President Obama.

USA: An ambitious strategic programme to spend $13bn on 10 'high speed' rail corridors over five years was unveiled by President Barack Obama on April 16, as part of an initiative to reduce fuel consumption, pollution, traffic congestion and airport overcrowding.

The federal $787bn economic stimulus plan includes $8bn for inter-city rail, and Obama has proposed budgeting another $1bn annually for five years. He said revitalising the nation's passenger railways would be 'the most sweeping investment in our infrastructure since President Eisenhower began the interstate highway system in the 1950s.'

A competitive process has been launched under which states and local communities can put together plans for 160 km to 960 km corridors, which will compete for the federal funding. Detailed guidance will be released shortly, with the Federal Railroad Administration to award the first grants from late summer.

The plan identifies two types of projects. One would create new corridors for 'world-class high-speed rail like the kind found in Europe and Japan'. Another covers incremental speed improvements on existing lines. Development will advance along three funding tracks:

  • First round: grants to complete individual projects which are ready to go ahead, with an emphasis on job creation.
  • Second round: corridor programmes with prioritised plans.
  • Planning: development of corridor plans and State Rail Plans using non- American Recovery & Reinvestment Act funds to establish a mechanism and funding stream for future activities.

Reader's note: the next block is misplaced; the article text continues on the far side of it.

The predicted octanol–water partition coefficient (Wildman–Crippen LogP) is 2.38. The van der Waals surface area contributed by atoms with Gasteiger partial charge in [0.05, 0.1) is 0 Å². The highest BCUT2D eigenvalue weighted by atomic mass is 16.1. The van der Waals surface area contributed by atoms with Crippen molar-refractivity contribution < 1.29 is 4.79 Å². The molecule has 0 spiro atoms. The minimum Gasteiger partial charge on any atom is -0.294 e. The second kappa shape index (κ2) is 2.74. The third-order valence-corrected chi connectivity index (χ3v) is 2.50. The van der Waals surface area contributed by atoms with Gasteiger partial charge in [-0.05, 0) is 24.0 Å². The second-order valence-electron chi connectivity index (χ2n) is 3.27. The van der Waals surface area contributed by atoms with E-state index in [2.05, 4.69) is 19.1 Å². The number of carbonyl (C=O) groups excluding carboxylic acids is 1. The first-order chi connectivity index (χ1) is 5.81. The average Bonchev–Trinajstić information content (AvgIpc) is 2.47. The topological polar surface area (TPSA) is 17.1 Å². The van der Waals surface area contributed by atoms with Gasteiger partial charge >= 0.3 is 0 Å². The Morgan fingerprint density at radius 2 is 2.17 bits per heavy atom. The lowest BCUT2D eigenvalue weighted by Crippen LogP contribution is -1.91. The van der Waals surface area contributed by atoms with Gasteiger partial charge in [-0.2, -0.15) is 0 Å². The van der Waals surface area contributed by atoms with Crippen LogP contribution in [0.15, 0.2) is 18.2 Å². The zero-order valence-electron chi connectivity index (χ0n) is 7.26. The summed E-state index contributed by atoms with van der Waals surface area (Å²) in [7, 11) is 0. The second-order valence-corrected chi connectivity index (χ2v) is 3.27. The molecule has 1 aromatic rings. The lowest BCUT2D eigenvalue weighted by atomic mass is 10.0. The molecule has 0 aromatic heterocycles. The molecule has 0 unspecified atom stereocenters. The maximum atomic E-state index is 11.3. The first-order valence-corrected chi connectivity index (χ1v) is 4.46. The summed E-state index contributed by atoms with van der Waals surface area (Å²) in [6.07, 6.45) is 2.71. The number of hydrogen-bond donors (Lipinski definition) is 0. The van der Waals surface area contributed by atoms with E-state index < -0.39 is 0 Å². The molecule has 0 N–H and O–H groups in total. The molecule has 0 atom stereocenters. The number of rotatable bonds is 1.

'Imagine whisking through towns at speeds over 100 miles an hour, walking only a few steps to public transportation, and ending up just blocks from your destination', said Obama. 'This is not some fanciful, pie-in-the-sky vision of the future. It is happening right now, it's been happening for decades. The problem is, it's been happening elsewhere, not here.'

The 10 corridors

  • California Corridor (Bay Area, Sacramento, Los Angeles, San Diego);
  • Pacific Northwest Corridor (Eugene, Portland, Tacoma, Seattle, Vancouver);
  • South Central Corridor (Tulsa, Oklahoma City, Dallas/Fort Worth, Austin, San Antonio, Little Rock);
  • Gulf Coast Corridor (Houston, New Orleans, Mobile, Birmingham, Atlanta);
  • Chicago Hub Network (Chicago, Milwaukee, Twin Cities, St Louis, Kansas City, Detroit, Toledo, Cleveland, Columbus, Cincinnati, Indianapolis, Louisville);
  • Florida Corridor (Orlando, Tampa, Miami);
  • Southeast Corridor (Washington DC, Richmond, Raleigh, Charlotte, Atlanta, Macon, Savannah, Columbia, Jacksonville);
  • Keystone Corridor (Philadelphia, Harrisburg, Pittsburgh);
  • Empire Corridor (New York City, Albany, Buffalo);
  • Northern New England Corridor (Boston, Montréal, Portland, Springfield, New Haven, Albany).

  • Also opportunities to improve the Northeast Corridor from Washington to Boston.

The US definition of high speed is 145 km/h, and most of the projects would be no faster than 177 km/h (110 mile/h). The exceptions are California, where plans for 320 km/h or above are well advanced; Florida where a true high-speed plan was mothballed early in this decade; and along the Northeast Corridor where Amtrak's Acela service reaches 240 km/h.